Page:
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Displaying: 81-100 of 254 documents

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81. Augustinianum: Volume > 44 > Issue: 2
Georges Folliet «Iudaei tamquam capsarii nostri sunt»: Augustin, Enarratio in Ps. 40, 14
82. Augustinianum: Volume > 44 > Issue: 2
Cees Mertens Le rêve dans les Passions des Martyrs: Analyse narrative
83. Augustinianum: Volume > 44 > Issue: 2
Bengt Alexanderson Augustinus, Expositiones in Psalmos 1-32
84. Augustinianum: Volume > 45 > Issue: 1
Anne-Isabelle Bouton-Touboulic Autorite et Tradition: La traduction latine de la Bible selon Saint Jerôme et Saint Augustin
85. Augustinianum: Volume > 45 > Issue: 1
Daniel de Decker Eusèbe de Nicomédie: Pour une réévaluation historique-critique des avatars du premier Concile de Nicée
86. Augustinianum: Volume > 47 > Issue: 1
Janine Desmulliez, Juan Antonio Jimenez Sanchez A propos des adriges chrétiens
87. Augustinianum: Volume > 47 > Issue: 1
Bengt Alexanderson Augustinus, Enarrationes in Psalmos 1-32 (expos.)
88. Augustinianum: Volume > 47 > Issue: 1
Émilien Lamirande Des femmes aux origines de l’Église nord-africaine: Le contexte martyrologique (180-225)
89. Augustinianum: Volume > 5 > Issue: 1
J.-J. Gavigan Ignace de Loyola: Correspondance avec les femmes de son temps
90. Augustinianum: Volume > 5 > Issue: 1
D. Stiernon La figure juridique du patriarche: Essai historico-juridique
91. Augustinianum: Volume > 51 > Issue: 2
Camille Gerzaguet Fugiamus ergo forum. Ascetismo y poder en Ambrosio de Milán
92. Augustinianum: Volume > 51 > Issue: 2
Jérémy Delmulle L'Alethia di Claudio Mario Vittorio. La parafrasi biblica come forma di espressione teologica
93. Augustinianum: Volume > 51 > Issue: 2
Juan Antonio Jiménez Sánchez Pseudo-Próspero de Aquitania, Sobre la providencia de Dios
94. Augustinianum: Volume > 52 > Issue: 2
Antonio Gaytan Antonio Orbe, Introduction à la théologie des IIͤ et IIIͤ siècles. Traduction de l’espagnol par Joseph M. López de Castro revue et complétée par Agnès Bastit et Jean-Michel Roessli avec la collaboration de Bernard Jacob et Pierre Molinié, Liminaire de Mgr Luis F. Ladaria, Avant-propos deJean-Michel Roessli
95. Augustinianum: Volume > 52 > Issue: 2
Bengt Alexanderson Sancti Augustini Opera, Enarrationes in Psalmos 1-50. Pars 1B: Enarrationes in psalmos 18-32 (Sermones), ed. Clemens Weidmann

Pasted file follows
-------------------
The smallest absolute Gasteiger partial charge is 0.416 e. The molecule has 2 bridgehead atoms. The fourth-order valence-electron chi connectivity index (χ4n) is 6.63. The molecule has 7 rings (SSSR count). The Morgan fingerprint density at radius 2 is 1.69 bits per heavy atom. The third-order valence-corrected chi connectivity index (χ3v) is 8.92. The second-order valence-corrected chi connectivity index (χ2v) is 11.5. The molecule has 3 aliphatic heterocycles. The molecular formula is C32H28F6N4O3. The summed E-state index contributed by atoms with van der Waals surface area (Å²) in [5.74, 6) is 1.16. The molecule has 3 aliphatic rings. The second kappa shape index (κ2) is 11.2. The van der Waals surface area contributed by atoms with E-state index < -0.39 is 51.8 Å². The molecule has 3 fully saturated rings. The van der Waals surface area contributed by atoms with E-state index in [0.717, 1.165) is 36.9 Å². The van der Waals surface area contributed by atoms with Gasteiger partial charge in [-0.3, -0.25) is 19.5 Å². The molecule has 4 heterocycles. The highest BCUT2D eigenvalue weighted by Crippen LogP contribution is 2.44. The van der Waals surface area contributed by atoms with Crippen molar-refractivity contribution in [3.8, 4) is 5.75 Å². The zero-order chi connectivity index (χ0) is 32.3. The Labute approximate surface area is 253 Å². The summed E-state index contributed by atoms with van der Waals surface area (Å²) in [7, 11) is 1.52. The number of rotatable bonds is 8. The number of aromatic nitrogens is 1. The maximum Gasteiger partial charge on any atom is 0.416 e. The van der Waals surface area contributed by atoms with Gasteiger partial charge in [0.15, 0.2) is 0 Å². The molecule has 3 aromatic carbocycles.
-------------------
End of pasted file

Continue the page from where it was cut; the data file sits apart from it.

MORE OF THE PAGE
96. Augustinianum: Volume > 52 > Issue: 2
Patrick Descourtieux Jean-Pierre Batut, Pantocrator. « Dieu le Père tout-puissant » dans la théologie prénicéenne
97. Augustinianum: Volume > 53 > Issue: 1
Philippe Blaudeau Carlo dell’Osso, Cristo e Logos. Il calcedonismo del VI secolo in Oriente
98. Augustinianum: Volume > 53 > Issue: 2
Marie Pauliat Bernard de Clairvaux, Sermons variés, texte latin des S. Bernardi Opera par J. Leclercq, H. Rochais et Ch. H. Talbot, introduction et notes par F. Callerot
99. Augustinianum: Volume > 57 > Issue: 2
F. Dolbeau Deux Sermons d’Augustin pour les fêtes de Jean-Baptiste et de Pierre et Paul (s. 293 et 299)
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Published here is a critical edition of Augustine’s Sermons 293 and 299, the first edition since the Maurists. Sermon 293 was preached in Carthage on the 24th of June 413, feast of John the Baptist, at a time when infant baptism was a controversial question. Sermon 299 was delivered on the 29th of June, in honour of Peter and Paul : its manuscript transmission and thematic likeness with Sermon 293 suggest that it was preached, according to Pierre-Marie Hombert’s hypothesis, in the same year in the same city, not five years later. Both texts, numbered among the longest of the De sanctis sermons, contradict Pelagian theses about the origin of death and the notion of human impeccability.
100. Augustinianum: Volume > 58 > Issue: 2
Pierluigi Leone Gatti Le Faussaire et la Ville: la correspondance entre Sénèque et l’apôtre Paul mise à l’épreuve de l’archéologie
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In this article the author provides new external evidence demonstrating that the correspondence between the philosopher Seneca and the apostle Paul is a forgery. The author compares archaeological data offered by inscriptions, graffiti and regionarii with information conveyed by the apocryphal letters. The setting of the epistles, as well as information about the duration and damages of the Neronian fire, contrast with the archaeological data, indicating that the text should be considered a forgery. The contribution shows that the forger worked rather in a literary mode. Conversely, the only archaeological date (CIL XIV 566) that scholars have brought to support authenticity is probably not a Christian inscription and does not prove anything regarding a meeting between Seneca and Paul or Seneca’s conversion. The origin of the correspondence should instead be traced to the cult of the apostles Paul and Peter during the 3rd and 4th centuries.